Rainforests may be known as the lungs of the planet, but as we stand in front of the seas, with their roaring waves and the ever-cycling tides, we feel the Earth breathe. The ocean, scientists say, is the source of all life on Earth. It is also, philosophers say, the embodiment of the greatest terror of life: the unknown and the uncontrollable.
This duality is increasingly reflected in the discourse on the climate of recent years, when the ice is melting, the sea is rising and the banks everywhere are facing storms of fury that no one has seen in their living memory. But while the ocean has become the subject of manual squeezing over what we have created, it has also become a cornerstone of hope that we can reduce the damage if we act now.
First, the bad news. While the front lines of climate change are emerging around the world, the first major blows of global warming have occurred in the low-lying island countries of the South Pacific, where communities have always lived and died by the sea and its generosity. Many more have been dying for several years as they are destroyed by storms and floods related to climate change. When these countries begged the larger and richer – and more guilty – countries to do something, they were mostly silent. Indeed, at a recent summit in Bonn, Germany, delegates from rich countries refused to support efforts to ensure that the debate on compensating poorer countries for the damage caused by climate change is on the agenda of COP27, the UN climate conference to be held. November in Egypt. But it will not be long before these powerful nations will also face the wrath of the sea. The United States, the United Kingdom, Germany, Brazil, China, India, Japan and Indonesia are among the countries with a large population living on land, which is likely to be below sea level by 2100.
Beneath the waters, which make up more than 70% of the earth’s surface, another escalating tragedy is approaching, from the mass bleaching of corals to the destruction of marine biodiversity. There is no way back. But in order to keep the damage at these already terrible levels – and even dream of meeting the goal that the world theoretically agreed on in Paris in 2015 – we will have to find some way to work with the sea, not against it. As Jane Lubchenco, a marine ecologist and former head of the National Oceanic and Atmospheric Administration under President Obama, told my colleague Aryn Baker a few years ago, “It’s time to stop thinking of the ocean as a victim of climate change and start thinking about it as a powerful part of the solution.”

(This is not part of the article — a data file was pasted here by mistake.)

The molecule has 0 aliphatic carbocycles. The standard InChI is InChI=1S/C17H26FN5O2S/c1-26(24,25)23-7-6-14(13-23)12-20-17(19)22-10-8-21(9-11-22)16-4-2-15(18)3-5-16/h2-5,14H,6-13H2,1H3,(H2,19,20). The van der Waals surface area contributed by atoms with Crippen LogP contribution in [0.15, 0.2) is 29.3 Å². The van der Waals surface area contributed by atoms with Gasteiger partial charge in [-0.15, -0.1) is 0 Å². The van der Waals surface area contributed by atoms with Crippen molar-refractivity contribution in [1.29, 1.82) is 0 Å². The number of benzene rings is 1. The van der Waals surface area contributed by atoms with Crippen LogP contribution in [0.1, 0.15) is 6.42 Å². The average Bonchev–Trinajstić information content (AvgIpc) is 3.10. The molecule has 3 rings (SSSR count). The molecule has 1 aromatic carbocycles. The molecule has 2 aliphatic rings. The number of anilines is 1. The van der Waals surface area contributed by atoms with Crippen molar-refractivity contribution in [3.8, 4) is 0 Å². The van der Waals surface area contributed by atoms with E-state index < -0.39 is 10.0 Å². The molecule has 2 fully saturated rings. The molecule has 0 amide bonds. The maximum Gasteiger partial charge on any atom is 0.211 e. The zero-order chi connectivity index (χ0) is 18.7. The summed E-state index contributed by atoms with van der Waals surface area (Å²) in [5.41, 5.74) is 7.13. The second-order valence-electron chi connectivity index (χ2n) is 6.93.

We can begin down. The Pacific floor is littered with the precious metals we need to build the batteries needed to power carbon-free travel. By moving upwards, using the power of the tides, we could connect another source of renewable energy to our struggling networks; Offshore wind farms are also ready to expand exponentially as a primary energy source. And while we can see road vehicles as the focus of electric mobility efforts, the decarbonisation of maritime transport can be what really brings the global economy to a green future.
Meanwhile, the oceans are the central banks of carbon on Earth. Scientists are working hard to capture CO2 from fossil fuel power plants in an affordable way and inject gas into the rock beneath the ocean floor. And efforts are already under way to protect and restore ocean ecosystems, such as mangroves, salt marshes and seagrass, which not only sequester more CO2 than their land-based counterparts, but also act as natural breakwaters to protect coastal populations.
In a published interview In 2002, Werner Herzog, a filmmaker and fearless philosopher of humanity’s relationship to the natural world, argued that “civilization is like a thin layer of ice on a deep ocean of chaos and darkness.” At this point, with record summer heat and record sea ice lows, Herzog’s metaphor could be taken literally. After all, life as we know it only exists until the ice melts and the potential chaos of the oceans is completely unleashed.
But it’s also worth considering something Herzog said almost a decade and a half later. Speaking about his documentary Into the Inferno, he noted that we are facing climate problems that we do “not because nature is angry”, but rather because “we are stupid”. He continued, “We are not doing the right thing with our planet.” But if we did the right thing with our oceans, maybe their terrifying forces could save us.
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